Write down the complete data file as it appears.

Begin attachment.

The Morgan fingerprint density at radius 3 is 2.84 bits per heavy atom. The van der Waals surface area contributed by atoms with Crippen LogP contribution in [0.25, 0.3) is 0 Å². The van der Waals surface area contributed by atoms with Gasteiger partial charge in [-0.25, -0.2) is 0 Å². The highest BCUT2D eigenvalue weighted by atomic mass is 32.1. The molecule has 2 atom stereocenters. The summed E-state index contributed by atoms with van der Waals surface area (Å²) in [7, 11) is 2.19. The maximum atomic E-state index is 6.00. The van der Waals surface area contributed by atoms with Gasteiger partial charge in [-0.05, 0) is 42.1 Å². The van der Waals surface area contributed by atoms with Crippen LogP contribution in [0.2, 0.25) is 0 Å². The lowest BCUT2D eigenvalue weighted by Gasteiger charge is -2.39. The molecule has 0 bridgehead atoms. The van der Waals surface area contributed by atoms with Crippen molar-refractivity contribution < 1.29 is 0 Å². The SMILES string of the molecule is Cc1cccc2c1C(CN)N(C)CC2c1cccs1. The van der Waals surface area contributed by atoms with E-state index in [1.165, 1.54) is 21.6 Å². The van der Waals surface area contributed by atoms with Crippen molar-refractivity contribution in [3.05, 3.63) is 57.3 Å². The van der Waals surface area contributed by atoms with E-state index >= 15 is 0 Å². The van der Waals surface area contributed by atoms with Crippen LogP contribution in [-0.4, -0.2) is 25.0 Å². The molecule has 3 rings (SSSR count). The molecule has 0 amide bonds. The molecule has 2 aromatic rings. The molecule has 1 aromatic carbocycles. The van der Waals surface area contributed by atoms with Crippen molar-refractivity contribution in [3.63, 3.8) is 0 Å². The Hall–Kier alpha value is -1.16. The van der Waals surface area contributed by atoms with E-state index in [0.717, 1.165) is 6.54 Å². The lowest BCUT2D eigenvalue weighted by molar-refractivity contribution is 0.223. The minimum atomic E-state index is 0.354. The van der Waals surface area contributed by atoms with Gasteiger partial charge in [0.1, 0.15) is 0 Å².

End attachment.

The Morgan fingerprint density at radius 3 is 2.84 bits per heavy atom. The van der Waals surface area contributed by atoms with Crippen LogP contribution in [0.25, 0.3) is 0 Å². The van der Waals surface area contributed by atoms with Gasteiger partial charge in [-0.25, -0.2) is 0 Å². The highest BCUT2D eigenvalue weighted by atomic mass is 32.1. The molecule has 2 atom stereocenters. The summed E-state index contributed by atoms with van der Waals surface area (Å²) in [7, 11) is 2.19. The maximum atomic E-state index is 6.00. The van der Waals surface area contributed by atoms with Gasteiger partial charge in [-0.05, 0) is 42.1 Å². The van der Waals surface area contributed by atoms with Crippen LogP contribution in [0.2, 0.25) is 0 Å². The lowest BCUT2D eigenvalue weighted by Gasteiger charge is -2.39. The molecule has 0 bridgehead atoms. The van der Waals surface area contributed by atoms with Crippen molar-refractivity contribution < 1.29 is 0 Å². The SMILES string of the molecule is Cc1cccc2c1C(CN)N(C)CC2c1cccs1. The van der Waals surface area contributed by atoms with E-state index in [1.165, 1.54) is 21.6 Å². The van der Waals surface area contributed by atoms with Crippen molar-refractivity contribution in [3.05, 3.63) is 57.3 Å². The van der Waals surface area contributed by atoms with E-state index >= 15 is 0 Å². The van der Waals surface area contributed by atoms with Crippen LogP contribution in [-0.4, -0.2) is 25.0 Å². The molecule has 3 rings (SSSR count). The molecule has 0 amide bonds. The molecule has 2 aromatic rings. The molecule has 1 aromatic carbocycles. The van der Waals surface area contributed by atoms with Crippen molar-refractivity contribution in [3.63, 3.8) is 0 Å². The Hall–Kier alpha value is -1.16. The van der Waals surface area contributed by atoms with E-state index in [0.717, 1.165) is 6.54 Å². The lowest BCUT2D eigenvalue weighted by molar-refractivity contribution is 0.223. The minimum atomic E-state index is 0.354. The van der Waals surface area contributed by atoms with Gasteiger partial charge in [0.1, 0.15) is 0 Å².